Before the water is fed back to the river, chemicals are added to convert ammonia into nitrates and then nitrates into nitrogen gas and carbon dioxide. The water then moves through a clarifying tank, is sometimes chlorinated, and then in the end is fed back to the Naugatuck River. In one of the last tanks on the property, Rob finds about $400 to $500 dollars annually floating on top. Because the dollars are unfit for circulation, Rob bleaches them, heats them, mails them back to the bank, where they are destroyed. The bank sends him fresh bills.
After several more visits to tanks and pools, I couldn’t help but ask Rob what drew him to this line of work. “When I was a little boy,” he said, “I’d lie in my bed and look out the window. It just so happened that right outside of my window was a hydrant, and I’d often see a fireman or another municipal worker letting the water out or testing the water. I knew then that I wanted to work with municipal water.” Two days after graduating high school, he got a job working with municipal water, and has been at it ever since.
A few weeks after our visit I called the office to clarify some points. Rob wasn’t in, but I spoke with another WPCA employee, John, and asked him what he liked most about working at the WPCA. “The camaraderie!” I heard one of his colleagues shout in the background. John chuckled. “Well, it’s not much to look at from the outside, but there’s a lot going on biologically. I like the chemical work, the flood dynamics, electrical equipment, hydraulics, the various emergency skills I need to practice. It’s a good place for me as an engineer to spend the last five years of my career.”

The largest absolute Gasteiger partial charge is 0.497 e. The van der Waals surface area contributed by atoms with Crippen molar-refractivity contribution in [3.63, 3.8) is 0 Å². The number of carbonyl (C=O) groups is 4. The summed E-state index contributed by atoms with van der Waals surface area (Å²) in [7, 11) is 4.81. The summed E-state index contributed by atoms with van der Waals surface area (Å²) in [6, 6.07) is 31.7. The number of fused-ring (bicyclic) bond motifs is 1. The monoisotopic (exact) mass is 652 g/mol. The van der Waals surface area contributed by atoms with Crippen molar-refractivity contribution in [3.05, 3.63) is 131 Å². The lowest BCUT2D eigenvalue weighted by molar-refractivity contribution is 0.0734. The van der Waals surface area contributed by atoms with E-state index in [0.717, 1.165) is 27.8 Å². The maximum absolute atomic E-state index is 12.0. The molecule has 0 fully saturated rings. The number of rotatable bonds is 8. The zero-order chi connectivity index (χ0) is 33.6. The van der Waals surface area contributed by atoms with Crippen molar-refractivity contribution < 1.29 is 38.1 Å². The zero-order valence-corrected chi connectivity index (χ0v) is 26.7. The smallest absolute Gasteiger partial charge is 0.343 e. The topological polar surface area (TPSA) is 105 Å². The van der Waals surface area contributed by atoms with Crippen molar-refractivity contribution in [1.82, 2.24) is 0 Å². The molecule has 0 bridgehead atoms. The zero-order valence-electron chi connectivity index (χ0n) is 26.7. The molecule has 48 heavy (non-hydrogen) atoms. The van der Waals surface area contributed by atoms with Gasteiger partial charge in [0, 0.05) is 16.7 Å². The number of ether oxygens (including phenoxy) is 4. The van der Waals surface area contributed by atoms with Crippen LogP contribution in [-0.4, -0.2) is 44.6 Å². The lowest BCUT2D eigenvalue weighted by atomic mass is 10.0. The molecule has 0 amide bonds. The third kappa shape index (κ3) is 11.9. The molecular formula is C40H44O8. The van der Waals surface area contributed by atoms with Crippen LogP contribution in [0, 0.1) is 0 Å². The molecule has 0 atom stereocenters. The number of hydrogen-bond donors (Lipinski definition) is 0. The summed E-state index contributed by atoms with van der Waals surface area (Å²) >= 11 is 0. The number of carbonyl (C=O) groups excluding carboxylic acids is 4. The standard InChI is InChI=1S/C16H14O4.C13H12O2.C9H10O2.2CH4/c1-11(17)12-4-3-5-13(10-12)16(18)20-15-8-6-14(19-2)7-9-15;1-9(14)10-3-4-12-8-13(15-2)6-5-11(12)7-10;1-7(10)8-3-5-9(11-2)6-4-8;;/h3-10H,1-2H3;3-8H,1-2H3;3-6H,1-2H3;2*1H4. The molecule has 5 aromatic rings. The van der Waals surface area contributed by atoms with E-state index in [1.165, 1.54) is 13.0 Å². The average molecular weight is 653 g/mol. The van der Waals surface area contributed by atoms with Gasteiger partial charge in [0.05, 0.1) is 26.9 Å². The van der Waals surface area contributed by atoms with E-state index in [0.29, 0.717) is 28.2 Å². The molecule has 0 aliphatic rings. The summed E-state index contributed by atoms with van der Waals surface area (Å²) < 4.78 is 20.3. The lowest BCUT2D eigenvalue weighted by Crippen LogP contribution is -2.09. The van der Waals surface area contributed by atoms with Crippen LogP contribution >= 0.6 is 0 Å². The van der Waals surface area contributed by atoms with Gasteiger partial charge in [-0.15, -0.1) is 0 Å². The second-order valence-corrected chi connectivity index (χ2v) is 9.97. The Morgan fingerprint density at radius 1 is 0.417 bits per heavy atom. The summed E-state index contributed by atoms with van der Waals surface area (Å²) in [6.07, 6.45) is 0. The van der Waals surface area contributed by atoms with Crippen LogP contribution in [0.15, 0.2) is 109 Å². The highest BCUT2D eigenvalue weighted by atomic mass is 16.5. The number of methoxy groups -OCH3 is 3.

I asked John about the goldfish who lived through each stage of treatment. He didn’t know about the goldfish, but he did tell me about a family of trout that lives in the clarifying tank. “They’re native from the river,” he said. “They seem to like the high aeration of the water. Hey, we’ll have to have you over for a fish dinner.”
In the days that followed I thought about flushing notes and fun toys in Ziploc bags for Rob and his colleagues to find, but I learned that where we lived our toilets flushed into our own septic system that stayed on our property. I was amazed, though, each time I flushed, to know how much work and how many resources goes into making my little bowlful of leftover burrito into something the ecosystem can handle. I also realized why poorer countries often don’t have sustainable systems for dealing with their sewage – the sheer money and technology needed for the chemistry, raw materials, property, equipment, and worker’s salaries for the WPCA was humbling – all to deal with something so elemental and mundane as the processed food that comes out of our butts.
If this plant served 35,000 people, I couldn’t imagine what a wastewater treatment for a place like New York City must look and smell like (actually, the 14 treatment plants that deal with NYC’s 8 million residents process 1.4 billion gallons daily, employ 1,900 people, and have an annual operating budget of $262 million. You can read more about it out here). Facing the work my flushes create made me appreciate the composting toilets that use saw dust and leaves to break down human waste, the outhouses at campsites which are simply pits that get full, are covered up, and are dug anew ten feet away, and all the times I’ve dug a hole in the ground and squat when I’ve lived in rural places, instead of taking good clean water, flushing it down with a little human waste, and laboring over and throwing money at separating the waste out of the water. It makes me want to dig a hole again.
Photos by Aharon Varady and Elissa Brown